SPORTS Reporter SAM MURLEY braved a waterlogged weekend at Silverstone to discover the attraction of the British Grand Prix and attempt to dispel the myth of a boring spectacle.
A COLLECTIVE gasp rings out as Kamui Kobayashi’s multi-million pound, finely-tuned Sauber hurtles uncontrollably into the pit area, sending four unexpecting crew members crashing to the ground. Who said Formula One was uneventful?
It is a statement that persistently tumbles from the mouths of detractors of the sport, and admittedly one I had muttered myself in the past.
However, this season is different, an unpredictable campaign has unfolded, throwing up seven different winners in its first seven races, prior to Fernando Alonso’s triumph in Valencia last time out.
So what would I make of my first experience of a live Grand Prix? Would it reinforce perceptions and reservations that I once had or would the excitement of unpredictably ensue?
As I battled to overcome the somewhat biblical downpour in Northamptonshire, news on the radio told of the despair that more than 20,000 fans would be refused entry to Silverstone for the qualifying stages on Saturday as conditions around the campsites and circuit worsened.
For those, like myself, lucky enough to overcome the conditions, I arrived at the spiritual home of the world championships, after hosting the inaugural event back in 1950 and was ushered on to a specially laid-on bus to take me to the Media Centre.
Winding round the undulating perimeters of the circuit, I got my first glimpse of action as drivers tentatively cut through the sodden corners of the track on a practice session.
Stepping off the bus, a quick swipe of my chipped press pass took me through the security gates and into the Paddock area situated at the back of the pits.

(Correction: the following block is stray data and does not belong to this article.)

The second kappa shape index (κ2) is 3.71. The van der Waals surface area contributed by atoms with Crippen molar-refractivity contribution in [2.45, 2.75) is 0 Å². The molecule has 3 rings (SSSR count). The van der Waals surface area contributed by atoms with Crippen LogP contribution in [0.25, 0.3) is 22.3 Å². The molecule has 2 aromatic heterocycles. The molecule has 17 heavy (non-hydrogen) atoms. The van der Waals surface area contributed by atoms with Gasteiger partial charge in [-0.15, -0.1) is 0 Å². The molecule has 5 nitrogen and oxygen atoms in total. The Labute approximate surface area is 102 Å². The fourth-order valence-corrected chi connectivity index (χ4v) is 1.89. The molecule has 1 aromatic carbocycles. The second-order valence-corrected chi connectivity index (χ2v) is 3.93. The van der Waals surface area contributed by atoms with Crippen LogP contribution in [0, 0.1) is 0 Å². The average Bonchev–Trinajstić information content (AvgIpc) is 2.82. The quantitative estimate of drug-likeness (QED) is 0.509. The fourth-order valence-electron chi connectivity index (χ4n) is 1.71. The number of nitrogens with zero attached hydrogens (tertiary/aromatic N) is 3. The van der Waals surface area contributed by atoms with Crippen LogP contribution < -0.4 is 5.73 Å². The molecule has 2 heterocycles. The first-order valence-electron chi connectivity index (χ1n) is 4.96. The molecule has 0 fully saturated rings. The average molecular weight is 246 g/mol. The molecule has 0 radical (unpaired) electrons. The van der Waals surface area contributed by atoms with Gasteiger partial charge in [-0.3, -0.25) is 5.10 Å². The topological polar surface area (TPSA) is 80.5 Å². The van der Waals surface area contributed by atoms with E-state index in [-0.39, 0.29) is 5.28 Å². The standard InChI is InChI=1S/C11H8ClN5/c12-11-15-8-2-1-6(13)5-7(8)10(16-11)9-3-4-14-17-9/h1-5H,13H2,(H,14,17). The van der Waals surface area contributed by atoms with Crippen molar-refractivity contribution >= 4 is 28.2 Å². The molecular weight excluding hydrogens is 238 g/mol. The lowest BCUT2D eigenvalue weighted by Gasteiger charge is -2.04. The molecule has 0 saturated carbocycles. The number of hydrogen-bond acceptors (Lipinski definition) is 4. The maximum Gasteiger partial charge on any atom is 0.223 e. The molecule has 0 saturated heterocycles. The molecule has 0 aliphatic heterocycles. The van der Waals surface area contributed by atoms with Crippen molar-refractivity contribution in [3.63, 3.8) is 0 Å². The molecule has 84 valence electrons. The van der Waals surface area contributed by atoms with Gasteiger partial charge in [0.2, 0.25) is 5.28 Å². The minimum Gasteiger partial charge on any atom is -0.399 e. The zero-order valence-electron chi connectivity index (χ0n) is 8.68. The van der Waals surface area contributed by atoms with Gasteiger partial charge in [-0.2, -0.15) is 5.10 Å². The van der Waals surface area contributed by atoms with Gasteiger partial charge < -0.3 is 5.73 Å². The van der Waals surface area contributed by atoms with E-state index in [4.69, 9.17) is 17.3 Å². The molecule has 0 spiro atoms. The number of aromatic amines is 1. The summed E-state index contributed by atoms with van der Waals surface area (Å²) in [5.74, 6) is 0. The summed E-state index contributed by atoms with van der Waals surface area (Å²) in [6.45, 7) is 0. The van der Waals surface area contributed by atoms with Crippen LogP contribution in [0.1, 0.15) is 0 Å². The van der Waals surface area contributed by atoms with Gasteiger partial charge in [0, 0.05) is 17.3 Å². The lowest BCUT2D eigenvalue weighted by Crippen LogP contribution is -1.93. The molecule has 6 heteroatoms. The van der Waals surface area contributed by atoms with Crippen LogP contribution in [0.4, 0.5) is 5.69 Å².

The overwhelming sense of affluence strikes you immediately, the eyeline dominated by gleaming three-story media suites of each team on one side, faced by another row of mobile trailers all cleaned incessantly by a team of employees.
Celebrities from actors Hugh Grant and Rowan Atkinson through to 70’s pop icon Leo Sayers soaked up the atmosphere, enjoying the abundent hospitality on offer as the Red Arrows soared spectacularly overhead.
To those privileged enough in the inner sanctum of the paddock, the appeal of F1 was obvious.
But what about the ‘real’ fans, those who had endured adverse weather conditions to camp out all weekend before clambering into the grandstands or perching themselves on the treacherous grass verges to get a passing glimpse of their sporting heroes, what was the attraction?
Rrain-affected qualifying saw drivers tested to their utmost capabilities, creating excitement due to the nature of the unpredictably casued by the surface.
Battling the elements just to keep on the track, Spaniard Alonso, in his Ferrari, best tamed the curcuit to grab pole position for the following day’s main spectacle.
Sunday brought the return of the masses to Silverstone, a 125,000 capacity crowd converged on the curcuit, bringing with them the exciting buzz of expectation.
And they weren’t to be disappointed, although a surprisingly dry race throughout, thrilling moments ensued.
Intriguing early lead changing duels between Alonso and crowd favourite Lewis Hamilton, Kobayashi’s previously mentioned pit stop mishap, Pastor Maldonado clashing with Sergio Perez, ending his race and finally Aussie Mark Webber hunting down and passing Alonso into Brooklands with four laps remaining to snatch victory, his second career win at Silverstone, all played their played in a memorable race — one local commentator Ben Edwards revelled in.
“It was a fantastic race and it always makes things exciting when you have a lead change four laps from the end,” stated Wortham-based BBC commentator Edwards, reflecting on the weekend’s action.
“After the weather we had throughout qualifying it was astonishing that we had a dry race day but it was a great reward for those who had managed to drag themselves there.
“The atmosphere was wonderful and it shows the dedication that these fans have for the sport.
“It is truly amazing what people will do but being here to the experience the buzz and the sheer noise is something very special indeed.”
And that for me sums up the allure of F1. A chance to experience cars travelling up to 200 miles per hour, albeit briefly, ear piercing sounds reverberating around the track, untimely crashes and dramatic lead changes, perhaps not the essence of excitement for everyone but for the hundreds of thousands of adoring fans and myself, the attraction was clear to see.